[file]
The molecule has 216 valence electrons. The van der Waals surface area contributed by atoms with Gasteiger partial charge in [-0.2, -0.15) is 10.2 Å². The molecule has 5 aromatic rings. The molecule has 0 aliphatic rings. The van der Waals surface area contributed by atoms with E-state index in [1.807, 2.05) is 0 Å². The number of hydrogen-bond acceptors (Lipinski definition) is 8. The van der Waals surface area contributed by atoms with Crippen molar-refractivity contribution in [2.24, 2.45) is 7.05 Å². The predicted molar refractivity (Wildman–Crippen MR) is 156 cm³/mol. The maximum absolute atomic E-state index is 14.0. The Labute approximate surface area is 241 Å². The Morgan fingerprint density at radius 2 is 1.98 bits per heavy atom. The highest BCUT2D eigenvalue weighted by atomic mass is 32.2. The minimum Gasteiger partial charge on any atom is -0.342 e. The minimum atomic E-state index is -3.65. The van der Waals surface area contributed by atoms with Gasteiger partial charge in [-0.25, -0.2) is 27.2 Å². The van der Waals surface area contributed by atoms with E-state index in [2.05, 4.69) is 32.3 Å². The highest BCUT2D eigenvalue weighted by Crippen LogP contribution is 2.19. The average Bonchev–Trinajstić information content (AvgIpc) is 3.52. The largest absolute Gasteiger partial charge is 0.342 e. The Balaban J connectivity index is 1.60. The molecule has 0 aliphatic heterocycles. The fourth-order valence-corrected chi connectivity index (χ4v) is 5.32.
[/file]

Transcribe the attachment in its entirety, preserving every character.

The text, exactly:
The molecule has 216 valence electrons. The van der Waals surface area contributed by atoms with Gasteiger partial charge in [-0.2, -0.15) is 10.2 Å². The molecule has 5 aromatic rings. The molecule has 0 aliphatic rings. The van der Waals surface area contributed by atoms with E-state index in [1.807, 2.05) is 0 Å². The number of hydrogen-bond acceptors (Lipinski definition) is 8. The van der Waals surface area contributed by atoms with Crippen molar-refractivity contribution in [2.24, 2.45) is 7.05 Å². The predicted molar refractivity (Wildman–Crippen MR) is 156 cm³/mol. The maximum absolute atomic E-state index is 14.0. The Labute approximate surface area is 241 Å². The Morgan fingerprint density at radius 2 is 1.98 bits per heavy atom. The highest BCUT2D eigenvalue weighted by atomic mass is 32.2. The minimum Gasteiger partial charge on any atom is -0.342 e. The minimum atomic E-state index is -3.65. The van der Waals surface area contributed by atoms with Gasteiger partial charge in [-0.25, -0.2) is 27.2 Å². The van der Waals surface area contributed by atoms with E-state index in [2.05, 4.69) is 32.3 Å². The highest BCUT2D eigenvalue weighted by Crippen LogP contribution is 2.19. The average Bonchev–Trinajstić information content (AvgIpc) is 3.52. The largest absolute Gasteiger partial charge is 0.342 e. The Balaban J connectivity index is 1.60. The molecule has 0 aliphatic heterocycles. The fourth-order valence-corrected chi connectivity index (χ4v) is 5.32.